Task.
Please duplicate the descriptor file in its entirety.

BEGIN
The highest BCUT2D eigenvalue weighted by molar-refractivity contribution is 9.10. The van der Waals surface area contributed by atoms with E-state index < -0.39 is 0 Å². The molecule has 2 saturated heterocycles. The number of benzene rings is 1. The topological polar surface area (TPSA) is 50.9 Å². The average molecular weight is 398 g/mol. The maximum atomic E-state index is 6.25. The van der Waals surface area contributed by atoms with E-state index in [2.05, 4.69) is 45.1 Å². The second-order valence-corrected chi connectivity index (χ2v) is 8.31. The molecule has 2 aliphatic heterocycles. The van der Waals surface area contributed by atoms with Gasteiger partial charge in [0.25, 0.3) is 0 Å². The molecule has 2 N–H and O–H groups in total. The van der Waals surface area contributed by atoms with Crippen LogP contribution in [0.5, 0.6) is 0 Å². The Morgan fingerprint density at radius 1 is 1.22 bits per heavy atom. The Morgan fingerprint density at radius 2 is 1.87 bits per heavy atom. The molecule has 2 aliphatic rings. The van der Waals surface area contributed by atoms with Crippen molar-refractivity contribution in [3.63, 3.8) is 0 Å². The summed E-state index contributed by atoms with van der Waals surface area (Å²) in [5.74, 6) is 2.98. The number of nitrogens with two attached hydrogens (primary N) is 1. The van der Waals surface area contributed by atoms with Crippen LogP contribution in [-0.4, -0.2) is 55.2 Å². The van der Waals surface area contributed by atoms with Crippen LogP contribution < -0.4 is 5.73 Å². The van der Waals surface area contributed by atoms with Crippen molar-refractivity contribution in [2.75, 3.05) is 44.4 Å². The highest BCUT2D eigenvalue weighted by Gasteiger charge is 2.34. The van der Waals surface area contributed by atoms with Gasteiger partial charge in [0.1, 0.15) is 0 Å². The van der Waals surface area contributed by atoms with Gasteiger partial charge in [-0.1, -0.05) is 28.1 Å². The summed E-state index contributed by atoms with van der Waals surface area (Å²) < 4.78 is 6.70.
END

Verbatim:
The highest BCUT2D eigenvalue weighted by molar-refractivity contribution is 9.10. The van der Waals surface area contributed by atoms with E-state index < -0.39 is 0 Å². The molecule has 2 saturated heterocycles. The number of benzene rings is 1. The topological polar surface area (TPSA) is 50.9 Å². The average molecular weight is 398 g/mol. The maximum atomic E-state index is 6.25. The van der Waals surface area contributed by atoms with E-state index in [2.05, 4.69) is 45.1 Å². The second-order valence-corrected chi connectivity index (χ2v) is 8.31. The molecule has 2 aliphatic heterocycles. The van der Waals surface area contributed by atoms with Gasteiger partial charge in [0.25, 0.3) is 0 Å². The molecule has 2 N–H and O–H groups in total. The van der Waals surface area contributed by atoms with Crippen LogP contribution in [0.5, 0.6) is 0 Å². The Morgan fingerprint density at radius 1 is 1.22 bits per heavy atom. The Morgan fingerprint density at radius 2 is 1.87 bits per heavy atom. The molecule has 2 aliphatic rings. The van der Waals surface area contributed by atoms with Crippen molar-refractivity contribution in [3.63, 3.8) is 0 Å². The summed E-state index contributed by atoms with van der Waals surface area (Å²) in [5.74, 6) is 2.98. The number of nitrogens with two attached hydrogens (primary N) is 1. The van der Waals surface area contributed by atoms with Crippen LogP contribution in [-0.4, -0.2) is 55.2 Å². The van der Waals surface area contributed by atoms with Crippen LogP contribution < -0.4 is 5.73 Å². The van der Waals surface area contributed by atoms with Crippen molar-refractivity contribution in [2.75, 3.05) is 44.4 Å². The highest BCUT2D eigenvalue weighted by Gasteiger charge is 2.34. The van der Waals surface area contributed by atoms with Gasteiger partial charge in [0.1, 0.15) is 0 Å². The van der Waals surface area contributed by atoms with Gasteiger partial charge in [-0.1, -0.05) is 28.1 Å². The summed E-state index contributed by atoms with van der Waals surface area (Å²) < 4.78 is 6.70.